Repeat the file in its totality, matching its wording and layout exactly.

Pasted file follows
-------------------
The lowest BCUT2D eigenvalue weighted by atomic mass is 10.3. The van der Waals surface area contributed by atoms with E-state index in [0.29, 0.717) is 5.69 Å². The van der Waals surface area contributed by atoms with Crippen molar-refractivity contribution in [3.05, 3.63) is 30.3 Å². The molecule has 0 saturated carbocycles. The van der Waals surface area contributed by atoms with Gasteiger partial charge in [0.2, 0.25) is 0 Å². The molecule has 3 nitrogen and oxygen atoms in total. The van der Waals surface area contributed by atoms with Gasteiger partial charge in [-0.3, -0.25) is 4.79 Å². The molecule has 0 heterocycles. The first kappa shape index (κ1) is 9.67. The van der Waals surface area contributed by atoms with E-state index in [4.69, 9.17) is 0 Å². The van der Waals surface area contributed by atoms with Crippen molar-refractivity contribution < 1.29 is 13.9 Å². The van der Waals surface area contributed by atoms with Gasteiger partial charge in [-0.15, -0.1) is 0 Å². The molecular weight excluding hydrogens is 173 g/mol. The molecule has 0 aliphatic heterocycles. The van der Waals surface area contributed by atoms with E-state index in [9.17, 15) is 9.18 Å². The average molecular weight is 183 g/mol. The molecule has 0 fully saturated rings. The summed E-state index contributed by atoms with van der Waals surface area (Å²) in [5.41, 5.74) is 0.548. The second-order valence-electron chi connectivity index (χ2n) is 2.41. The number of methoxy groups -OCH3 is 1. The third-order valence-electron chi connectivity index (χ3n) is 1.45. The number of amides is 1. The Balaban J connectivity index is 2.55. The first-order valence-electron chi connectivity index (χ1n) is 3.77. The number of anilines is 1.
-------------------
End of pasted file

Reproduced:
The lowest BCUT2D eigenvalue weighted by atomic mass is 10.3. The van der Waals surface area contributed by atoms with E-state index in [0.29, 0.717) is 5.69 Å². The van der Waals surface area contributed by atoms with Crippen molar-refractivity contribution in [3.05, 3.63) is 30.3 Å². The molecule has 0 saturated carbocycles. The van der Waals surface area contributed by atoms with Gasteiger partial charge in [0.2, 0.25) is 0 Å². The molecule has 3 nitrogen and oxygen atoms in total. The van der Waals surface area contributed by atoms with Gasteiger partial charge in [-0.3, -0.25) is 4.79 Å². The molecule has 0 heterocycles. The first kappa shape index (κ1) is 9.67. The van der Waals surface area contributed by atoms with E-state index in [4.69, 9.17) is 0 Å². The van der Waals surface area contributed by atoms with Crippen molar-refractivity contribution < 1.29 is 13.9 Å². The van der Waals surface area contributed by atoms with Gasteiger partial charge in [-0.15, -0.1) is 0 Å². The molecular weight excluding hydrogens is 173 g/mol. The molecule has 0 aliphatic heterocycles. The van der Waals surface area contributed by atoms with E-state index in [9.17, 15) is 9.18 Å². The average molecular weight is 183 g/mol. The molecule has 0 fully saturated rings. The summed E-state index contributed by atoms with van der Waals surface area (Å²) in [5.41, 5.74) is 0.548. The second-order valence-electron chi connectivity index (χ2n) is 2.41. The number of methoxy groups -OCH3 is 1. The third-order valence-electron chi connectivity index (χ3n) is 1.45. The number of amides is 1. The Balaban J connectivity index is 2.55. The first-order valence-electron chi connectivity index (χ1n) is 3.77. The number of anilines is 1.